Designing User-Friendly Drupal Modules
We love Drupal and want to see it continue to grow and flourish. One of the most important things we can do to help that happen is to focus on improving the experience for content editors and site builders.
Like many open-source projects, Drupal thrives on a do-ocracy: those eager to solve a problem are encouraged to "scratch their itch." This development process has been likened to a bazaar in which needs are met via a flurry of creative exchanges.
This scratch-your-itch model works best when the user base share similar needs, abilities, and resources. Developer tools like Drush, Ctools, and Migrate lend themselves well to the bazaar because it's likely my itch is the same as yours.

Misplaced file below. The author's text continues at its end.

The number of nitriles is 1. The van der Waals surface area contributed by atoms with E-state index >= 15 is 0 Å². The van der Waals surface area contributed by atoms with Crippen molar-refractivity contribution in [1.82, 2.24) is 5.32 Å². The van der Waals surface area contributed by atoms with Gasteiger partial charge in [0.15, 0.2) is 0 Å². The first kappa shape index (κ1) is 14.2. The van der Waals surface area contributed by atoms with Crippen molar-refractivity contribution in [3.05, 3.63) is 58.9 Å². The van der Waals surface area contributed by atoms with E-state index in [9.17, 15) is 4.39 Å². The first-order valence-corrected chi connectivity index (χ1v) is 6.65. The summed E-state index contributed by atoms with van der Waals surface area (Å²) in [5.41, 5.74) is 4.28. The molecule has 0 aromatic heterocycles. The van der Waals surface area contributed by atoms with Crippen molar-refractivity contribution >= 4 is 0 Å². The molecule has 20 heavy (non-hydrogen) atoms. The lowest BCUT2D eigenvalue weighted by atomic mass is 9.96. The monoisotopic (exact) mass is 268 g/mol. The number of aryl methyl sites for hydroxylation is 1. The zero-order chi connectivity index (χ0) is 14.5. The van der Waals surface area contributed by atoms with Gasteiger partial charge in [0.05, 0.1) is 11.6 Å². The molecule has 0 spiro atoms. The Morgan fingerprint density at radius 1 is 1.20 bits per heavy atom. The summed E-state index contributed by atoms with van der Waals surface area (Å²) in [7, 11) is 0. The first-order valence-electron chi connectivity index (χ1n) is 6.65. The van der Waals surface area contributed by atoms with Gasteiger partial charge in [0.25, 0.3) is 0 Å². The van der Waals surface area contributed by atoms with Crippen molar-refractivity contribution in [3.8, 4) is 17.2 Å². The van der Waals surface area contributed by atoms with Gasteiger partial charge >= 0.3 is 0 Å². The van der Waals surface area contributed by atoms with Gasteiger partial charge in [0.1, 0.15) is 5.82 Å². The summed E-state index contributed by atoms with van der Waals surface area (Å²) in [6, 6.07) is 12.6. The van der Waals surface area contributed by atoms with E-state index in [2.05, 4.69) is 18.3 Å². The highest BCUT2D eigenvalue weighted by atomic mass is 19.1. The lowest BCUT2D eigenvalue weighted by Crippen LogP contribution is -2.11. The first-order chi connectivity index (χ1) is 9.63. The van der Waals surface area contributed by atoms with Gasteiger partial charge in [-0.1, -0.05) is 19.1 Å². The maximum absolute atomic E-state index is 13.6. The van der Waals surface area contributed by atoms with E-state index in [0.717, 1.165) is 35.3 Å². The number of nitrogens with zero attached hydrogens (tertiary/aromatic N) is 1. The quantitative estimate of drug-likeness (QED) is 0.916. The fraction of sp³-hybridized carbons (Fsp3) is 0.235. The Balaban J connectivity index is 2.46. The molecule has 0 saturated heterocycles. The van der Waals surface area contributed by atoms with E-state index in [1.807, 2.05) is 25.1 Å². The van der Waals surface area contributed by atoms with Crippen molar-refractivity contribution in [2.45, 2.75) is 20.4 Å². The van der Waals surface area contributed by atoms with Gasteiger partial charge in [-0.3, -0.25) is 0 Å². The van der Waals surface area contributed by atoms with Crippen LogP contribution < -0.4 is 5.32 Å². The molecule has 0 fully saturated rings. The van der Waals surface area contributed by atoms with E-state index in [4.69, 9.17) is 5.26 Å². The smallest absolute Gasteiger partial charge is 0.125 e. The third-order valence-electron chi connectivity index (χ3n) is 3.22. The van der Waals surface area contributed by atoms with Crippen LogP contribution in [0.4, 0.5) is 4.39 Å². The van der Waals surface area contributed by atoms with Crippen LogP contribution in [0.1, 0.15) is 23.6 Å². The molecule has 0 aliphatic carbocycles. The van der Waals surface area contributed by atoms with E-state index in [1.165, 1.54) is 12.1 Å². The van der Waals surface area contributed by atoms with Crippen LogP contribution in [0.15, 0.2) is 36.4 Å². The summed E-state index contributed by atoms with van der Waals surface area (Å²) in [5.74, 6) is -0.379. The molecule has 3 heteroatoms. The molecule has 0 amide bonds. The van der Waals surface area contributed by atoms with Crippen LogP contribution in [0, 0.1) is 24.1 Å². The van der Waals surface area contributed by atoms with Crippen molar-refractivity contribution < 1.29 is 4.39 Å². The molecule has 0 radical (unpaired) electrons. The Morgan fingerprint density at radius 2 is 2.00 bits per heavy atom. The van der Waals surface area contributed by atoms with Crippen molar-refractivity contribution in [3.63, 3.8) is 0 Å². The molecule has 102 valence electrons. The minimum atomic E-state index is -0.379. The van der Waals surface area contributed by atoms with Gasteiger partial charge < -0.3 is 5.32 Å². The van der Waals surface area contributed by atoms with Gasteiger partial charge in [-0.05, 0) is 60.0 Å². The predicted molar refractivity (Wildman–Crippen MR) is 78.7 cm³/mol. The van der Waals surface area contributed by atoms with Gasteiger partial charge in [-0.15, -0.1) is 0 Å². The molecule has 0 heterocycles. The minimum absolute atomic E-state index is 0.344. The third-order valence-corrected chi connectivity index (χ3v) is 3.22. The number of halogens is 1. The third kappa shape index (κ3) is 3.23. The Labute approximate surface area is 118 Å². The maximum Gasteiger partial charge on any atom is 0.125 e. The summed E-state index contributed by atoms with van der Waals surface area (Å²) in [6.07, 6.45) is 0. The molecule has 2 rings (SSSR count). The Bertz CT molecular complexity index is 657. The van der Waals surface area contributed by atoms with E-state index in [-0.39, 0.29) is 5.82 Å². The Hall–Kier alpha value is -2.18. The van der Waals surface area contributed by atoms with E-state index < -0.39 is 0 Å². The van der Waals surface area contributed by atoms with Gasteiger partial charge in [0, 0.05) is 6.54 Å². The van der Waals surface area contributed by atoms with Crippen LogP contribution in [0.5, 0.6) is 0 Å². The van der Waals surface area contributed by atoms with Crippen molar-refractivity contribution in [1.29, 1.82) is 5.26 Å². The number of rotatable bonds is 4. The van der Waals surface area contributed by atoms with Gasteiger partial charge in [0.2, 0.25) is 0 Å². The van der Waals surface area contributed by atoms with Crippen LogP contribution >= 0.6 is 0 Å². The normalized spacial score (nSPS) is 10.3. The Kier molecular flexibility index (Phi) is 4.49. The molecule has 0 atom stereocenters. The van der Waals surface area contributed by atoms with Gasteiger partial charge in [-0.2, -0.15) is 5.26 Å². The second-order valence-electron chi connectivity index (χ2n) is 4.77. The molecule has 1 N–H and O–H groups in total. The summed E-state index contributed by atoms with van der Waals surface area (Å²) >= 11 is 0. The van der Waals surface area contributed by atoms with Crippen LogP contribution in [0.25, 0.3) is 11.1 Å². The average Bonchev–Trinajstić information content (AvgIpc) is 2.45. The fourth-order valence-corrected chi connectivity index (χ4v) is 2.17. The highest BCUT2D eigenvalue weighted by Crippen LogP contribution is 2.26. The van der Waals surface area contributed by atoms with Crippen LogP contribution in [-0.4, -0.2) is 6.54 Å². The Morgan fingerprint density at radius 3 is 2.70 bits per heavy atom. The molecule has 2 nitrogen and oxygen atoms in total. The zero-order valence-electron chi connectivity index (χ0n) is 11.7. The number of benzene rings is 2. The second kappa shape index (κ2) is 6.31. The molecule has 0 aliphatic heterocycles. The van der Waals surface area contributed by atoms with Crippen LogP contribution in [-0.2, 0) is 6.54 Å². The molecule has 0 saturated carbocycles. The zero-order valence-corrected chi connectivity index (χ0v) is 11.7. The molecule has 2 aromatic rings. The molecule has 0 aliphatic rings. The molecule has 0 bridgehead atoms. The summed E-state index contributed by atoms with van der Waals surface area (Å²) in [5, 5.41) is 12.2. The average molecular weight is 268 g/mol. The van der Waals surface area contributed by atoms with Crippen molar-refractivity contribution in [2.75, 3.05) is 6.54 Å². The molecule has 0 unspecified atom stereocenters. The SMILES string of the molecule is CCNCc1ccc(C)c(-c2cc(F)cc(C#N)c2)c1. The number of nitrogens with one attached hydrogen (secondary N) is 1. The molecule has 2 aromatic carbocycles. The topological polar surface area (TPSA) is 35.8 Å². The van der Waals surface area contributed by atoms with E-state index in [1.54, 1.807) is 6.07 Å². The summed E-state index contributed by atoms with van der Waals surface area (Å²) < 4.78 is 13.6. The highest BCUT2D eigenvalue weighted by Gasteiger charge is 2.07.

A typical tension we see is that many modules are designed and built by developers, who prize flexibility, but are intended for editors and site builders, who prefer simplicity.
To meet Drupal 10's vision of empowering ambitious site builders, our projects need to shift away from the itchy bazaar model. At DevCollaborative, we took a product design and design justice approach to our maintenance of the MaxLength module, involving developers and non-developers in the process. The result is a tool that is more intuitive for site builders and editors.
In our session we'll share the steps we took of defining a strategy, conducting research, prototyping, and iterating that produced a more user-friendly MaxLength module.